Complex flow dynamics have been observed, at the pore-scale, during multiphase through porous rocks. These dynamics are not captured in large scale models exploring the migration and trapping of subsurface fluids e.g., CO2 or hydrogen. Due to limitations in imaging capabilities, these dynamics cannot be observed directly at the larger, Darcy scale. Instead, by using pressure data from pore-scale (mm-scale) and core-scale (cm-scale) experiments, we show that fluctuations in pressure measured at the core-scale reflect specific fluid displacement events taking place at the pore-scale. The spectral characteristics of the pressure data depends on the flow dynamics, size of the rock sample, and heterogeneity of pore space. While high resolution imaging of large samples would be useful in assessing flow dynamics across many of the scales of interest, such an approach is currently infeasible. We suggest an alternative, pragmatic, approach examining pressure data in the time-frequency domain using wavelet transformation.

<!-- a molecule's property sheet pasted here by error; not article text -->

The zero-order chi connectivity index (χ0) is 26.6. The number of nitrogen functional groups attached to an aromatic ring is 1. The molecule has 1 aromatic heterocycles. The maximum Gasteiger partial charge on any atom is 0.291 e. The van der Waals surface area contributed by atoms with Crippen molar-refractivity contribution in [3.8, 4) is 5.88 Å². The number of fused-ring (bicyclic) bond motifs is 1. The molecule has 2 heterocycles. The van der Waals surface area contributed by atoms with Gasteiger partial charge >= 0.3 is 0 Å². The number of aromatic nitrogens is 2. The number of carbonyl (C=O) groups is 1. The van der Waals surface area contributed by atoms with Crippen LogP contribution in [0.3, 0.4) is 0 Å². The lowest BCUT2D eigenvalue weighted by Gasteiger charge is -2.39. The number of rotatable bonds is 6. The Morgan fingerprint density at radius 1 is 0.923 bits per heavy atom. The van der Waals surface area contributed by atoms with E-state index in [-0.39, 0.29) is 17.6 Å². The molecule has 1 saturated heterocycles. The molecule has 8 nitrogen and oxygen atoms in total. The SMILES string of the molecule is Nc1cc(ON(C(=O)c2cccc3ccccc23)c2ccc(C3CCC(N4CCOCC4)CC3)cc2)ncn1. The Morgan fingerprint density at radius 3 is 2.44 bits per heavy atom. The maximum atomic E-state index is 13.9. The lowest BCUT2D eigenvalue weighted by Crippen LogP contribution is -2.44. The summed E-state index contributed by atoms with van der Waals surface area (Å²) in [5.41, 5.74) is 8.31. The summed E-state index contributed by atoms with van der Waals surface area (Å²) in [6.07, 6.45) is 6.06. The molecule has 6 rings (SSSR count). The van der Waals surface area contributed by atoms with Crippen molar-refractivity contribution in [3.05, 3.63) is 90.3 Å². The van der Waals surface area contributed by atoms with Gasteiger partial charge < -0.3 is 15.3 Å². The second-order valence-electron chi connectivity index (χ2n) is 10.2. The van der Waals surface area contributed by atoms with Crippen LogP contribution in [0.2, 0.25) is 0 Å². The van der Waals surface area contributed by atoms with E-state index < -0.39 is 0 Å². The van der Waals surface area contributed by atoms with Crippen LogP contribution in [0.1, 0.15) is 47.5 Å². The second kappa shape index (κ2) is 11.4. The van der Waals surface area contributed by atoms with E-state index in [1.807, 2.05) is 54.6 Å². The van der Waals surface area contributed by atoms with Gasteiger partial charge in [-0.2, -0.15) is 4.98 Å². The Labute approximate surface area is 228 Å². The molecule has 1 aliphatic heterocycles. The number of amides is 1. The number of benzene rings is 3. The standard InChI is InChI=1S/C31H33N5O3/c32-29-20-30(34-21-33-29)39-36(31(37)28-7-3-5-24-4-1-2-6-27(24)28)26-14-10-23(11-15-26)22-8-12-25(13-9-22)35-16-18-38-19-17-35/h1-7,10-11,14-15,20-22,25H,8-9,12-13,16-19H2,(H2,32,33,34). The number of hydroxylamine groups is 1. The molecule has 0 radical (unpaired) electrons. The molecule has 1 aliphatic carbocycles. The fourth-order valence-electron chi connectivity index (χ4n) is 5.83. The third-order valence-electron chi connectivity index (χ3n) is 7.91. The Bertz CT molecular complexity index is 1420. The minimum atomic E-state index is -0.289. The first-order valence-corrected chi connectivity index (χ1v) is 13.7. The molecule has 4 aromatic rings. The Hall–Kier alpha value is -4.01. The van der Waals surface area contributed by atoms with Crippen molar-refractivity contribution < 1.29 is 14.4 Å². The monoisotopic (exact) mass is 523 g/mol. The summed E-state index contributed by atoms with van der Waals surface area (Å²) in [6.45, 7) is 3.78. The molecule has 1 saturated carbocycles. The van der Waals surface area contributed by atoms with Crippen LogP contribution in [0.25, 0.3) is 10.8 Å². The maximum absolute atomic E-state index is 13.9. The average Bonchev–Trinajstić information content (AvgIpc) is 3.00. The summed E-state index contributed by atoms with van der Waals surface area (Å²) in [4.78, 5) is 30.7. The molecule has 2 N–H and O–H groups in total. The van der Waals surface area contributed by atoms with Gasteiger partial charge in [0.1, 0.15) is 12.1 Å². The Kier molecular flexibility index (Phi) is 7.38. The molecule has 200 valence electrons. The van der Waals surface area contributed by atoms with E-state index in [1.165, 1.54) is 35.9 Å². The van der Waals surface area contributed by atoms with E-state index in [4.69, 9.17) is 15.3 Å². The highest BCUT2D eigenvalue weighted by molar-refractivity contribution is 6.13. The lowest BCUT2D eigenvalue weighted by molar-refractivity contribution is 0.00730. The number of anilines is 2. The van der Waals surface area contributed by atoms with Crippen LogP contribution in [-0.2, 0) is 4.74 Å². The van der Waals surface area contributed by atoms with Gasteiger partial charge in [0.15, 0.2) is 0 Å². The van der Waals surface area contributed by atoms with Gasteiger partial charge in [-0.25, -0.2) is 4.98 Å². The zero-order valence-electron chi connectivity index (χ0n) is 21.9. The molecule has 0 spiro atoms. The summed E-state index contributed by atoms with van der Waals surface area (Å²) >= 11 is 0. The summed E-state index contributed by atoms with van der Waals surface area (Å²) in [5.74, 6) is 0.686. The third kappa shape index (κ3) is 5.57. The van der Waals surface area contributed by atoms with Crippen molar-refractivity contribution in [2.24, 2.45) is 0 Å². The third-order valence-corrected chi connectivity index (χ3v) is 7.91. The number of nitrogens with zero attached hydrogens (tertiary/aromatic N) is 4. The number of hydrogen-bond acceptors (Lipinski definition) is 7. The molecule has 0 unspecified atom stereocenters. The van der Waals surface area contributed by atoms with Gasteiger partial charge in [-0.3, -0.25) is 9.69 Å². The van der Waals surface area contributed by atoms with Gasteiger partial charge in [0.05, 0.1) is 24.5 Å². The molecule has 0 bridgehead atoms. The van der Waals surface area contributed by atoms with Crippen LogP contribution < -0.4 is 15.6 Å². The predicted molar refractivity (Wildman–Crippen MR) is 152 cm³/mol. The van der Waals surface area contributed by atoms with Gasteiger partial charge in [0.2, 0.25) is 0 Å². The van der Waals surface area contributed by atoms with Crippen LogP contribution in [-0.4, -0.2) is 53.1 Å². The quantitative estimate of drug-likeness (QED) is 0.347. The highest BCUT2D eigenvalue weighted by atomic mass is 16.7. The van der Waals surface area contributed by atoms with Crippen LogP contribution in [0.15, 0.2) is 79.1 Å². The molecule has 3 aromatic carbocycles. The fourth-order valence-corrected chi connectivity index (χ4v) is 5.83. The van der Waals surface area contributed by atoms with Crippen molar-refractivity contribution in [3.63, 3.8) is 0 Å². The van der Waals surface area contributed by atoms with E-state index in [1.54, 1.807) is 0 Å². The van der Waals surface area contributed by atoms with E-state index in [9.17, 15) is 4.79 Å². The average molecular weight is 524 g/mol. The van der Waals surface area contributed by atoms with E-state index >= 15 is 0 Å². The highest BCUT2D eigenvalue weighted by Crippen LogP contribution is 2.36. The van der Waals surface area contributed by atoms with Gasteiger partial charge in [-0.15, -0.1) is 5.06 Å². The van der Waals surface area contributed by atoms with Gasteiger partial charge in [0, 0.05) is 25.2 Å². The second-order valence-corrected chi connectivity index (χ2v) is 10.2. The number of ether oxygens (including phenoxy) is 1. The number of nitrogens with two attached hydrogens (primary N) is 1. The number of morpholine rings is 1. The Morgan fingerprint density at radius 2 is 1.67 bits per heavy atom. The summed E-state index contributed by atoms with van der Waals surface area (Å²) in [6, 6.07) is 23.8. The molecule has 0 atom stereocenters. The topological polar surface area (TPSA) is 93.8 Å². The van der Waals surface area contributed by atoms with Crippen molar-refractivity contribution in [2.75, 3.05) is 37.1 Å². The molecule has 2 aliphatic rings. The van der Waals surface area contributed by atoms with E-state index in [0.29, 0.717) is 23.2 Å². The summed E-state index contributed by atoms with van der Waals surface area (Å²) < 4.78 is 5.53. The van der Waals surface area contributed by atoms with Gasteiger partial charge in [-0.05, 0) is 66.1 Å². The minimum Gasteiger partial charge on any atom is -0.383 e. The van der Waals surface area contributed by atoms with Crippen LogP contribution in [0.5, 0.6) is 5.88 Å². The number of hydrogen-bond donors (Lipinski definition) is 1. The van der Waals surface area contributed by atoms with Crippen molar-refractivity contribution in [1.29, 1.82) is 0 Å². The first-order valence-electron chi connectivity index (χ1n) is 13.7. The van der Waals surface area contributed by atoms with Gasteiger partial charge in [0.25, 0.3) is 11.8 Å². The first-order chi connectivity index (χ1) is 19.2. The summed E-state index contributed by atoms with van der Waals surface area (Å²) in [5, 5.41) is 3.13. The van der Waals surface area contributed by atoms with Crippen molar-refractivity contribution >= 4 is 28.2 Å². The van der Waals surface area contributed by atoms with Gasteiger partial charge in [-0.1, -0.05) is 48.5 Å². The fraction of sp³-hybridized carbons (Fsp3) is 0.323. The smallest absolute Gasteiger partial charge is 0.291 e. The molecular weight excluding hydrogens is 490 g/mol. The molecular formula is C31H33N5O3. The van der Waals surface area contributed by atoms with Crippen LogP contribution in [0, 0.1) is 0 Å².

By using the magnetic field data from of Van Allen Probes, we analyzed the distribution characteristics of the electromagnetic environment in the inner magnetosphere on different Dst* index and magnetic local time (MLT). Our results show that for the response of different current systems, the dawn-dusk and noon-midnight asymmetry distribution of the residual magnetic field δB increases with Dst* index. When Dst* < -60 nT, a ‘banana’-shaped geomagnetic field negative disturbance peak region appears in the sector from midnight to dusk. Then, we obtained the azimuthal current density and found the asymmetric internal eastward and external westward ring current. Through the vector analysis of three-dimensional current density, the current density vector distribution in the magnetic equatorial plane (MEP) is completely displayed for the first time, which directly proves the existence of banana current near r = 3.0 - 4.0 RE during strong geomagnetic storms.